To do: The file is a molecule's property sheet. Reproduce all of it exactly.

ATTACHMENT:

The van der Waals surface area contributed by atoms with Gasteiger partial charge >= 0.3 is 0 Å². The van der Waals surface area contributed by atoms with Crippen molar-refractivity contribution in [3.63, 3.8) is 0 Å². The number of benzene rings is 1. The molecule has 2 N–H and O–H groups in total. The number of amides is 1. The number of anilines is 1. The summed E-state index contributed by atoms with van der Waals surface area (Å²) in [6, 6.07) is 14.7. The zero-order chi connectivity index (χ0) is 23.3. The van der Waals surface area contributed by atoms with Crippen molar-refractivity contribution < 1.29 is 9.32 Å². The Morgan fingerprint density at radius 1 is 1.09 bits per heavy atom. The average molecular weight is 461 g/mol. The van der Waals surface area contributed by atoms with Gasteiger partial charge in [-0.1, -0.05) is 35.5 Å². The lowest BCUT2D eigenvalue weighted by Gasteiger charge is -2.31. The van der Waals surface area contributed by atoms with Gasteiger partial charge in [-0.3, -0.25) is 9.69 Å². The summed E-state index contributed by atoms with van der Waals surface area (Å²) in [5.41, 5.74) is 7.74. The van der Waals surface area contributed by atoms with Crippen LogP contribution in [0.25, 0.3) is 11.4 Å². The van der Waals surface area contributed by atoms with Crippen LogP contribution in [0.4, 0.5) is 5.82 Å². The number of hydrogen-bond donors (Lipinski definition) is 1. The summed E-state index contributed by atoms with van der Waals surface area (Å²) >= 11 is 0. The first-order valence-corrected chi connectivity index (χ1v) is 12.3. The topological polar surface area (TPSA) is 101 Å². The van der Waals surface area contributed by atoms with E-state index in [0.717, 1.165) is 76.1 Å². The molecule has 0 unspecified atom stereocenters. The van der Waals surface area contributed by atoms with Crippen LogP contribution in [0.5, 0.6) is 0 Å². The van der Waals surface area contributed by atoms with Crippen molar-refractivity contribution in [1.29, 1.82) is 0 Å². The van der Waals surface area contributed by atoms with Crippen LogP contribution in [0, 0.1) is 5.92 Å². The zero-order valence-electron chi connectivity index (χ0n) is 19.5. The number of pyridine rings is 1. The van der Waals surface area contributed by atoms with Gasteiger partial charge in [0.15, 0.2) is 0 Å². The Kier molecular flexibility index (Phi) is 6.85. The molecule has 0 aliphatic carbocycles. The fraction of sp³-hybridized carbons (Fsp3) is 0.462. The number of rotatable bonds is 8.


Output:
The van der Waals surface area contributed by atoms with Gasteiger partial charge >= 0.3 is 0 Å². The van der Waals surface area contributed by atoms with Crippen molar-refractivity contribution in [3.63, 3.8) is 0 Å². The number of benzene rings is 1. The molecule has 2 N–H and O–H groups in total. The number of amides is 1. The number of anilines is 1. The summed E-state index contributed by atoms with van der Waals surface area (Å²) in [6, 6.07) is 14.7. The zero-order chi connectivity index (χ0) is 23.3. The van der Waals surface area contributed by atoms with Crippen molar-refractivity contribution < 1.29 is 9.32 Å². The Morgan fingerprint density at radius 1 is 1.09 bits per heavy atom. The average molecular weight is 461 g/mol. The van der Waals surface area contributed by atoms with Gasteiger partial charge in [-0.1, -0.05) is 35.5 Å². The lowest BCUT2D eigenvalue weighted by Gasteiger charge is -2.31. The van der Waals surface area contributed by atoms with Gasteiger partial charge in [-0.3, -0.25) is 9.69 Å². The summed E-state index contributed by atoms with van der Waals surface area (Å²) in [5.41, 5.74) is 7.74. The van der Waals surface area contributed by atoms with Crippen LogP contribution in [0.25, 0.3) is 11.4 Å². The van der Waals surface area contributed by atoms with Crippen LogP contribution in [0.4, 0.5) is 5.82 Å². The number of hydrogen-bond donors (Lipinski definition) is 1. The summed E-state index contributed by atoms with van der Waals surface area (Å²) >= 11 is 0. The first-order valence-corrected chi connectivity index (χ1v) is 12.3. The topological polar surface area (TPSA) is 101 Å². The van der Waals surface area contributed by atoms with E-state index in [0.717, 1.165) is 76.1 Å². The molecule has 0 unspecified atom stereocenters. The van der Waals surface area contributed by atoms with Crippen LogP contribution in [0.5, 0.6) is 0 Å². The van der Waals surface area contributed by atoms with Crippen molar-refractivity contribution in [1.29, 1.82) is 0 Å². The van der Waals surface area contributed by atoms with Crippen LogP contribution in [0, 0.1) is 5.92 Å². The zero-order valence-electron chi connectivity index (χ0n) is 19.5. The number of pyridine rings is 1. The van der Waals surface area contributed by atoms with Gasteiger partial charge in [0.15, 0.2) is 0 Å². The Kier molecular flexibility index (Phi) is 6.85. The molecule has 0 aliphatic carbocycles. The fraction of sp³-hybridized carbons (Fsp3) is 0.462. The number of rotatable bonds is 8.